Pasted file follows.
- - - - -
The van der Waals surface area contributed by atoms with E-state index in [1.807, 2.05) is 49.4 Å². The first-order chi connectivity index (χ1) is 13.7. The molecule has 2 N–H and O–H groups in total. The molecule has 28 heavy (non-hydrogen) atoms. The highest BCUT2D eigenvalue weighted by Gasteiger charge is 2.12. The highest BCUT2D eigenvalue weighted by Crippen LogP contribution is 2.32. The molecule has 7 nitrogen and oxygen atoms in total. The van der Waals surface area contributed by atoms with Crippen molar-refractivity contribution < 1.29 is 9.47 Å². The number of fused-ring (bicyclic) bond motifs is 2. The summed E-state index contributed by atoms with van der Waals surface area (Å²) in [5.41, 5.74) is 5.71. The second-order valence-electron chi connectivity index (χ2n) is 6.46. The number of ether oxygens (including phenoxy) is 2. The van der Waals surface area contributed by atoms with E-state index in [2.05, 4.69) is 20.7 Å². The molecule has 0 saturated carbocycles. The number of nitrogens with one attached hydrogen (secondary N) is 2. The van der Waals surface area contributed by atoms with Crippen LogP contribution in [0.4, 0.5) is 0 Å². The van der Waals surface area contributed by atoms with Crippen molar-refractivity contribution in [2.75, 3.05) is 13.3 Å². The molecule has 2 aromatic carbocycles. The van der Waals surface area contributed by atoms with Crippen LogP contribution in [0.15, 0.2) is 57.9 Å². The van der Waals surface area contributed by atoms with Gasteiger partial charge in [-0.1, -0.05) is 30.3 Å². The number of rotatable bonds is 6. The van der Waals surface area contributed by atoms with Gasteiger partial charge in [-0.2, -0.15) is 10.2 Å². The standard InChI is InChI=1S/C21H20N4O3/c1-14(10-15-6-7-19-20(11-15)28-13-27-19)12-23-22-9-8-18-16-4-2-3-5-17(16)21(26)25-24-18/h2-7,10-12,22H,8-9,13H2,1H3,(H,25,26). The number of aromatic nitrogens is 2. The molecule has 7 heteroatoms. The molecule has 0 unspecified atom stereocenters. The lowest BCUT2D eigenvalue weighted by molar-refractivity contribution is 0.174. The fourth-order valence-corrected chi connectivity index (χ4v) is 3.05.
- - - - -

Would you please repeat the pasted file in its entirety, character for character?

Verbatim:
The van der Waals surface area contributed by atoms with E-state index in [1.807, 2.05) is 49.4 Å². The first-order chi connectivity index (χ1) is 13.7. The molecule has 2 N–H and O–H groups in total. The molecule has 28 heavy (non-hydrogen) atoms. The highest BCUT2D eigenvalue weighted by Gasteiger charge is 2.12. The highest BCUT2D eigenvalue weighted by Crippen LogP contribution is 2.32. The molecule has 7 nitrogen and oxygen atoms in total. The van der Waals surface area contributed by atoms with Crippen molar-refractivity contribution < 1.29 is 9.47 Å². The number of fused-ring (bicyclic) bond motifs is 2. The summed E-state index contributed by atoms with van der Waals surface area (Å²) in [5.41, 5.74) is 5.71. The second-order valence-electron chi connectivity index (χ2n) is 6.46. The number of ether oxygens (including phenoxy) is 2. The van der Waals surface area contributed by atoms with E-state index in [2.05, 4.69) is 20.7 Å². The molecule has 0 saturated carbocycles. The number of nitrogens with one attached hydrogen (secondary N) is 2. The van der Waals surface area contributed by atoms with Crippen LogP contribution in [0.4, 0.5) is 0 Å². The van der Waals surface area contributed by atoms with Crippen molar-refractivity contribution in [2.75, 3.05) is 13.3 Å². The molecule has 2 aromatic carbocycles. The van der Waals surface area contributed by atoms with Crippen LogP contribution in [0.15, 0.2) is 57.9 Å². The van der Waals surface area contributed by atoms with Gasteiger partial charge in [-0.1, -0.05) is 30.3 Å². The number of rotatable bonds is 6. The van der Waals surface area contributed by atoms with Gasteiger partial charge in [-0.2, -0.15) is 10.2 Å². The standard InChI is InChI=1S/C21H20N4O3/c1-14(10-15-6-7-19-20(11-15)28-13-27-19)12-23-22-9-8-18-16-4-2-3-5-17(16)21(26)25-24-18/h2-7,10-12,22H,8-9,13H2,1H3,(H,25,26). The number of aromatic nitrogens is 2. The molecule has 7 heteroatoms. The molecule has 0 unspecified atom stereocenters. The lowest BCUT2D eigenvalue weighted by molar-refractivity contribution is 0.174. The fourth-order valence-corrected chi connectivity index (χ4v) is 3.05.